Parenting Children - August 16, 2012

Day 4 – Family Provides Fun & A Moral Compass


•  value of laughter
•  plan special family times
•  make sure the time is clear of any other commitments for every member of the family
•  prevent interruptions from the telephone or other people (unless they are invited with the understanding that it is family time Suggested routine for family times
•  try to make it the same time each week
•  spend at least an hour and a half having fun
•  take turns choosing what activity you do (See worksheet)
•  have it coincide with a meal
•  get each family member in turn to choose their favorite menu
•  when they are old enough, use it as an opportunity to teach them to cook their choice of food
•  make sure conversation and activities are at the level of the children
•  if it is a week night, work out when to fit in homework, music practice, etc. (before or after depending on the age of the children)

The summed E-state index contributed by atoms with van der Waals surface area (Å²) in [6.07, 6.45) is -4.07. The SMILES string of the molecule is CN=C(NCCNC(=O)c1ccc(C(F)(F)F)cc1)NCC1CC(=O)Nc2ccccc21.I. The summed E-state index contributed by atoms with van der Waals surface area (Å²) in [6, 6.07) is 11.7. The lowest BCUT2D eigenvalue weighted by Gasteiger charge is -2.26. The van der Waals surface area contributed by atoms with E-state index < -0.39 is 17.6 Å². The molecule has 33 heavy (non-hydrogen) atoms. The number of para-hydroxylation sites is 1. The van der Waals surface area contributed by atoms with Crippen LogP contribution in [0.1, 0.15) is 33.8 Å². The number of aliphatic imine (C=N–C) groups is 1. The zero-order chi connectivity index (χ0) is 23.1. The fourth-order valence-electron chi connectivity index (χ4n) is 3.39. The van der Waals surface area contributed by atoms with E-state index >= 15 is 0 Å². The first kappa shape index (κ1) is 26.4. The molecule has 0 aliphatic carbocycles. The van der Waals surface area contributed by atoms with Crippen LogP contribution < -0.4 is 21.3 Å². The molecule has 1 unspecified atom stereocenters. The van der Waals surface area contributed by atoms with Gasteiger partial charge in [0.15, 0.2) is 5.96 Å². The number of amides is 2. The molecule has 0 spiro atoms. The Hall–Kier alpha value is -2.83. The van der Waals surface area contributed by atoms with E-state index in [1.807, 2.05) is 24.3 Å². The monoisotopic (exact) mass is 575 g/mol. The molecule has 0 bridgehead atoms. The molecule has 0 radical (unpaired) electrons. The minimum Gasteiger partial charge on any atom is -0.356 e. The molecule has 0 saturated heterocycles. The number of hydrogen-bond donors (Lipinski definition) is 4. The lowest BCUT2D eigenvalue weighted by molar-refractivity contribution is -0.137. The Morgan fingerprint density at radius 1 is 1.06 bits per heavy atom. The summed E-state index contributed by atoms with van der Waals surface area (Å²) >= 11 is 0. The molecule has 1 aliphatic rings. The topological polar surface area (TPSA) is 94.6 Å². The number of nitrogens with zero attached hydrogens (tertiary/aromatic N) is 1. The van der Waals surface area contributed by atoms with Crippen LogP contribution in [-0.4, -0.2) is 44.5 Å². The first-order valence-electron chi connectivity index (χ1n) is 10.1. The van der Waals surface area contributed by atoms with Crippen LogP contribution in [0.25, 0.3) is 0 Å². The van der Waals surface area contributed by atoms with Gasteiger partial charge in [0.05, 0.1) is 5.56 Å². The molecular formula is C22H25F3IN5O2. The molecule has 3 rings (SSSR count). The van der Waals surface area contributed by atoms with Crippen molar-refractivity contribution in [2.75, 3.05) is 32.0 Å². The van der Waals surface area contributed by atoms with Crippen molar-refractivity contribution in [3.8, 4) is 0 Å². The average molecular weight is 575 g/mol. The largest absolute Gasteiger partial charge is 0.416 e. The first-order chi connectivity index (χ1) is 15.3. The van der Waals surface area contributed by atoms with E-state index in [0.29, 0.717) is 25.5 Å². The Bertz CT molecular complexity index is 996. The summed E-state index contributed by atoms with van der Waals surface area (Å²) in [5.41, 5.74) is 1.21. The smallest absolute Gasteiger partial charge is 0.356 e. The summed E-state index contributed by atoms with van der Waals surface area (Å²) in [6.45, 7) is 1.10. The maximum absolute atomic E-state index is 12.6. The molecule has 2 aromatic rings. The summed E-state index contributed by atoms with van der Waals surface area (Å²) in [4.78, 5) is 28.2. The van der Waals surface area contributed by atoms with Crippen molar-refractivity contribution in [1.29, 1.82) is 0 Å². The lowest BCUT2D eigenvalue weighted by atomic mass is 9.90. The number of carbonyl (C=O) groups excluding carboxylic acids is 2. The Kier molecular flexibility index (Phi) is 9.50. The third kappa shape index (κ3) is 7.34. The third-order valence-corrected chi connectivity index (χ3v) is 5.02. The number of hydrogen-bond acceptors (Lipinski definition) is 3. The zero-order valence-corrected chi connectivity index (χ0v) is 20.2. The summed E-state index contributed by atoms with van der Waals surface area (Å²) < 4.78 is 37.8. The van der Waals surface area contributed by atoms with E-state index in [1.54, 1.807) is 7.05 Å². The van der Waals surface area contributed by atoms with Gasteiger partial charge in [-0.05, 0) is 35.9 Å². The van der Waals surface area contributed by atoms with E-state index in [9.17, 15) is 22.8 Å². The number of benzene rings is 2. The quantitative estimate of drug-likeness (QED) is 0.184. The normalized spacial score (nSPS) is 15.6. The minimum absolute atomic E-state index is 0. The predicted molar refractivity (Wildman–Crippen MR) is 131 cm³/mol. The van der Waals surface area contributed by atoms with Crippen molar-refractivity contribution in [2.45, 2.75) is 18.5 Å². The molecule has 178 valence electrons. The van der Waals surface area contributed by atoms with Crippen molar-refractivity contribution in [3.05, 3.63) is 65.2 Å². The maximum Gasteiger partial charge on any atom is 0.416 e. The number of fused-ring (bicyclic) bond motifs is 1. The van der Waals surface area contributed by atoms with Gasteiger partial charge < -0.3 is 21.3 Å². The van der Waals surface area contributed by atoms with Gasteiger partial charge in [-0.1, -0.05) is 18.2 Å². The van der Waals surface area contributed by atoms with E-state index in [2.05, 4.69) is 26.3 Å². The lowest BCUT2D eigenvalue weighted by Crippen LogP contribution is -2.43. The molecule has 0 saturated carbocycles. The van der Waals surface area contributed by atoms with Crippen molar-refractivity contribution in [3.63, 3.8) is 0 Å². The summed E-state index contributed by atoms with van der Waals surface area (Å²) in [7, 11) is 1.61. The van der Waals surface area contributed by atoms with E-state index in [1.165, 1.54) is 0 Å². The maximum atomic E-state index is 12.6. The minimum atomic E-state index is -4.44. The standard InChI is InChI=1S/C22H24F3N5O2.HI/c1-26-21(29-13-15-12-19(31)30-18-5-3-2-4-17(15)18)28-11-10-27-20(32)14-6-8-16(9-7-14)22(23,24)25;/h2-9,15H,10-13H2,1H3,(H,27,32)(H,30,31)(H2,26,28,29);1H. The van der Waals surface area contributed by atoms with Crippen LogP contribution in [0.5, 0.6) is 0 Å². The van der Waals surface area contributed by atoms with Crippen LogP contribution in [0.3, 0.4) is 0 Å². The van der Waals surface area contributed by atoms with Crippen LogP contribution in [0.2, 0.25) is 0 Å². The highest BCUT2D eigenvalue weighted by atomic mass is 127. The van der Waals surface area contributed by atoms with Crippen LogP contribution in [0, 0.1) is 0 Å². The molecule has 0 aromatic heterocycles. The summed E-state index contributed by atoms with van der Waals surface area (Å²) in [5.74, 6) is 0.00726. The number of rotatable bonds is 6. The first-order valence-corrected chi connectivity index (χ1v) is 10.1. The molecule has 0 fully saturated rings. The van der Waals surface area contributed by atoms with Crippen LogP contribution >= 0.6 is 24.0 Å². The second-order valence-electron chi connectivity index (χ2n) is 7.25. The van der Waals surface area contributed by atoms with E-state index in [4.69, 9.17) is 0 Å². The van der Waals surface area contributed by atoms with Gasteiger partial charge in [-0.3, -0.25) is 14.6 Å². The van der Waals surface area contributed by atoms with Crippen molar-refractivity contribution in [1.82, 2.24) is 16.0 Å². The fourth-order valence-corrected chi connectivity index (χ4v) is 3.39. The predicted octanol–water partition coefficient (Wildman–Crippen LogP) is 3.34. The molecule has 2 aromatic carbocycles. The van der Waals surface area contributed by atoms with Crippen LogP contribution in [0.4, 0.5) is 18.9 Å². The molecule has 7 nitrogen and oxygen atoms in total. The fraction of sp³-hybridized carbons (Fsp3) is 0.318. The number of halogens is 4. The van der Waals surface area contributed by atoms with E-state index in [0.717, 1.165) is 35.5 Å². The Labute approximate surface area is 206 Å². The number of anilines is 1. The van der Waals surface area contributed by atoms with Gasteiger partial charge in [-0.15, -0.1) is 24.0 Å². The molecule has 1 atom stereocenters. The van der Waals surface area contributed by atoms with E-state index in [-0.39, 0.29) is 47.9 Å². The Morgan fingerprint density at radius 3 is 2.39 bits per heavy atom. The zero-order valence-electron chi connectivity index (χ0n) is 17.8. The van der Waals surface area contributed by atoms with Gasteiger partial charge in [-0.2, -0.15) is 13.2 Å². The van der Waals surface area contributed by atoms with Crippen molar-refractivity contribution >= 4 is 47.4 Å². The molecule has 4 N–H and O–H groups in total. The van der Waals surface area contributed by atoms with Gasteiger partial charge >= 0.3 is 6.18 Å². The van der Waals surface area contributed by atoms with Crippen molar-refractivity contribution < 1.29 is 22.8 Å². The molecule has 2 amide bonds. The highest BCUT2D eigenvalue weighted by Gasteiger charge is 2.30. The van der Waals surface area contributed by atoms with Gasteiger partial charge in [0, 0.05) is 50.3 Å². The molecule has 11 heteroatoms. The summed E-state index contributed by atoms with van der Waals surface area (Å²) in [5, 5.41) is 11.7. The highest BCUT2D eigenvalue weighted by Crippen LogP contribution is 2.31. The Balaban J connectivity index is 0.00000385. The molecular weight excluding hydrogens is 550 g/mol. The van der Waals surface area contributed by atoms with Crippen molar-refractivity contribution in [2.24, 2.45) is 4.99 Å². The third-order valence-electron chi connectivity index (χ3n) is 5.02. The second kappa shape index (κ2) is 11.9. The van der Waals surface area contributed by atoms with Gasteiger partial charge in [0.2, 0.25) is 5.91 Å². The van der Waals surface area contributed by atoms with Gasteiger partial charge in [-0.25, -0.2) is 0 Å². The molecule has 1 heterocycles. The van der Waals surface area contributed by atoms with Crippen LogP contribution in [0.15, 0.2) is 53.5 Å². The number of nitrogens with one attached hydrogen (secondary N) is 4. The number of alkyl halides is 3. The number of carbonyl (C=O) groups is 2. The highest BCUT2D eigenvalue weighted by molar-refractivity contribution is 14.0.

•  turn off the TV, or limit it to one program or DVD that you can watch together
•  children learn about good and bad behavior from their family they learn values such as:
•  thinking about others
•  taking responsibility
•  helping around the house

Question:
How can you plan a focused time of play with your child(ren) this week? Spend some time thinking about your moral compass – where does it point? Why?

From Series: "Parenting Children Ages 0-10"

Study Guide

More From "Parenting Children Ages 0-10"

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  • our children crave to be noticed by us and crave our attention
  • special time with each child develops their self-esteem and their ability to relate to others
  • can be difficult for us as parents to recognize this need and to fulfill it
  • the more children we have, the more planning and conscious effort it takes
  • channels of communication are opened through spending one-on-one time with our child(ren)
  • can transform a child’s behavior
  • eye contact:
    • can be used either positively or negatively
    • children learn by modeling – if we do it, they’ll do it
    • easy when they are babies – but don’t give up eye contact as they get older
    • good eye contact goes hand in hand with active listening

Do you have fond memories of 1:1 time with a parent?  What memories can you create with your children one on one?

 

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